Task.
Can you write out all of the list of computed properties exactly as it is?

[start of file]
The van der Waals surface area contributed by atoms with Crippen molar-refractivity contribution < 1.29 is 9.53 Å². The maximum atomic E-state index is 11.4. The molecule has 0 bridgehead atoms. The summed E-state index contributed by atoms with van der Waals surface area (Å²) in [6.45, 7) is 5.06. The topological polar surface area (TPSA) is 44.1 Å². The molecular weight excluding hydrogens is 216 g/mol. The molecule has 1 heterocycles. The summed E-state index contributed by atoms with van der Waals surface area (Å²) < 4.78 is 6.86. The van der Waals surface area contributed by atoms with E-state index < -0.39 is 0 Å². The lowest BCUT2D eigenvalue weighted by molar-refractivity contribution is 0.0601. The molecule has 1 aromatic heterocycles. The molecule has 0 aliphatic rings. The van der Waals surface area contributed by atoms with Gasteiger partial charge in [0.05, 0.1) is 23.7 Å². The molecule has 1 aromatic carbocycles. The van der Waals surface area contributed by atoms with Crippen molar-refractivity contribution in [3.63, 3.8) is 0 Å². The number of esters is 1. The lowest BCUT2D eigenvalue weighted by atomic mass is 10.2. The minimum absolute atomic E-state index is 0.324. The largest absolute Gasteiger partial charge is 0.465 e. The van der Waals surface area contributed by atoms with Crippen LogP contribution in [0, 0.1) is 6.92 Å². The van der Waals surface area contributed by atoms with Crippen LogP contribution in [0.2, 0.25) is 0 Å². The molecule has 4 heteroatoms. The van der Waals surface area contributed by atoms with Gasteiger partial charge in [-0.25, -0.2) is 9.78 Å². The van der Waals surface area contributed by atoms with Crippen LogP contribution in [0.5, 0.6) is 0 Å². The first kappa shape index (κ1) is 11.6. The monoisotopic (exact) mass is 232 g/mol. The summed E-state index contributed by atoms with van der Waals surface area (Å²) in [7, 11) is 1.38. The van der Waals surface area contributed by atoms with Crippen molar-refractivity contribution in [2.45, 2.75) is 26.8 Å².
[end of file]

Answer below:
The van der Waals surface area contributed by atoms with Crippen molar-refractivity contribution < 1.29 is 9.53 Å². The maximum atomic E-state index is 11.4. The molecule has 0 bridgehead atoms. The summed E-state index contributed by atoms with van der Waals surface area (Å²) in [6.45, 7) is 5.06. The topological polar surface area (TPSA) is 44.1 Å². The molecular weight excluding hydrogens is 216 g/mol. The molecule has 1 heterocycles. The summed E-state index contributed by atoms with van der Waals surface area (Å²) < 4.78 is 6.86. The van der Waals surface area contributed by atoms with E-state index < -0.39 is 0 Å². The lowest BCUT2D eigenvalue weighted by molar-refractivity contribution is 0.0601. The molecule has 1 aromatic heterocycles. The molecule has 0 aliphatic rings. The van der Waals surface area contributed by atoms with Gasteiger partial charge in [0.05, 0.1) is 23.7 Å². The molecule has 1 aromatic carbocycles. The van der Waals surface area contributed by atoms with Crippen molar-refractivity contribution in [3.63, 3.8) is 0 Å². The number of esters is 1. The lowest BCUT2D eigenvalue weighted by atomic mass is 10.2. The minimum absolute atomic E-state index is 0.324. The largest absolute Gasteiger partial charge is 0.465 e. The van der Waals surface area contributed by atoms with Crippen LogP contribution in [0, 0.1) is 6.92 Å². The van der Waals surface area contributed by atoms with Crippen LogP contribution in [0.2, 0.25) is 0 Å². The molecule has 4 heteroatoms. The van der Waals surface area contributed by atoms with Gasteiger partial charge in [-0.25, -0.2) is 9.78 Å². The van der Waals surface area contributed by atoms with Crippen LogP contribution in [0.5, 0.6) is 0 Å². The first kappa shape index (κ1) is 11.6. The monoisotopic (exact) mass is 232 g/mol. The summed E-state index contributed by atoms with van der Waals surface area (Å²) in [7, 11) is 1.38. The van der Waals surface area contributed by atoms with Crippen molar-refractivity contribution in [2.45, 2.75) is 26.8 Å².